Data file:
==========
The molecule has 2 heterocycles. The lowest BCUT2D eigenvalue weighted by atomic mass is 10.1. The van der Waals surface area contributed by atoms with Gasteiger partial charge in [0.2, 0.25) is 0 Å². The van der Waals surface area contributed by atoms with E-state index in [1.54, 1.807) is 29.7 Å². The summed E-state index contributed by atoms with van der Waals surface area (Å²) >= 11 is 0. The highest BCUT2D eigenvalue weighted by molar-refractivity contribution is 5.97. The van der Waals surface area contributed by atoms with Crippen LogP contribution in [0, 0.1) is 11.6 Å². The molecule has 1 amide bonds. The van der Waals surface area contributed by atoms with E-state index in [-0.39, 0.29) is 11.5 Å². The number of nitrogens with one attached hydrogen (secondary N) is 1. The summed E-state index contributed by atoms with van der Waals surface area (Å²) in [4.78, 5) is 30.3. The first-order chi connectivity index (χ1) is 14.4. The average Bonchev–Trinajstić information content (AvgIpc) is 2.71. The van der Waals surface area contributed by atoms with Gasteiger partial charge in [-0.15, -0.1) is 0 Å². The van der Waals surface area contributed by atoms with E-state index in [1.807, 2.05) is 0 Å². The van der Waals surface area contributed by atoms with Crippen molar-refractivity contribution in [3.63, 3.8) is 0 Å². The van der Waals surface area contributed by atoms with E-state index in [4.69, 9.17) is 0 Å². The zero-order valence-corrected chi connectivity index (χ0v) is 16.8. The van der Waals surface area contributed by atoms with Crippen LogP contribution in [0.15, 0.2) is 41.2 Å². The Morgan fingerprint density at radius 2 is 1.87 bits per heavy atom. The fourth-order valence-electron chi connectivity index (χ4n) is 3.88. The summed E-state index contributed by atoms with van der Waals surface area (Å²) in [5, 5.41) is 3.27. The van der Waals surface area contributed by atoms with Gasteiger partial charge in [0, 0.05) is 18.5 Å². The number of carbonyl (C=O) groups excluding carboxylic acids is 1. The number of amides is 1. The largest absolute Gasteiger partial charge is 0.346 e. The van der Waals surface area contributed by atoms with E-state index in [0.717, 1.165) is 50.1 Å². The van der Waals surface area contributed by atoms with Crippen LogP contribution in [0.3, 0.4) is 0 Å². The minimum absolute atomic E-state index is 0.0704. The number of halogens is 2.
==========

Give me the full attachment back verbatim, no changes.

The molecule has 2 heterocycles. The lowest BCUT2D eigenvalue weighted by atomic mass is 10.1. The van der Waals surface area contributed by atoms with Gasteiger partial charge in [0.2, 0.25) is 0 Å². The van der Waals surface area contributed by atoms with E-state index in [1.54, 1.807) is 29.7 Å². The summed E-state index contributed by atoms with van der Waals surface area (Å²) >= 11 is 0. The highest BCUT2D eigenvalue weighted by molar-refractivity contribution is 5.97. The van der Waals surface area contributed by atoms with Crippen LogP contribution in [0, 0.1) is 11.6 Å². The molecule has 1 amide bonds. The van der Waals surface area contributed by atoms with E-state index in [-0.39, 0.29) is 11.5 Å². The number of nitrogens with one attached hydrogen (secondary N) is 1. The summed E-state index contributed by atoms with van der Waals surface area (Å²) in [4.78, 5) is 30.3. The first-order chi connectivity index (χ1) is 14.4. The average Bonchev–Trinajstić information content (AvgIpc) is 2.71. The van der Waals surface area contributed by atoms with Gasteiger partial charge in [-0.15, -0.1) is 0 Å². The van der Waals surface area contributed by atoms with E-state index in [1.807, 2.05) is 0 Å². The van der Waals surface area contributed by atoms with Crippen molar-refractivity contribution in [3.63, 3.8) is 0 Å². The van der Waals surface area contributed by atoms with E-state index in [4.69, 9.17) is 0 Å². The zero-order valence-corrected chi connectivity index (χ0v) is 16.8. The van der Waals surface area contributed by atoms with Crippen LogP contribution in [0.15, 0.2) is 41.2 Å². The Morgan fingerprint density at radius 2 is 1.87 bits per heavy atom. The fourth-order valence-electron chi connectivity index (χ4n) is 3.88. The summed E-state index contributed by atoms with van der Waals surface area (Å²) in [5, 5.41) is 3.27. The van der Waals surface area contributed by atoms with Gasteiger partial charge in [0, 0.05) is 18.5 Å². The number of carbonyl (C=O) groups excluding carboxylic acids is 1. The number of amides is 1. The largest absolute Gasteiger partial charge is 0.346 e. The van der Waals surface area contributed by atoms with E-state index in [0.717, 1.165) is 50.1 Å². The van der Waals surface area contributed by atoms with Crippen LogP contribution in [0.3, 0.4) is 0 Å². The minimum absolute atomic E-state index is 0.0704. The number of halogens is 2.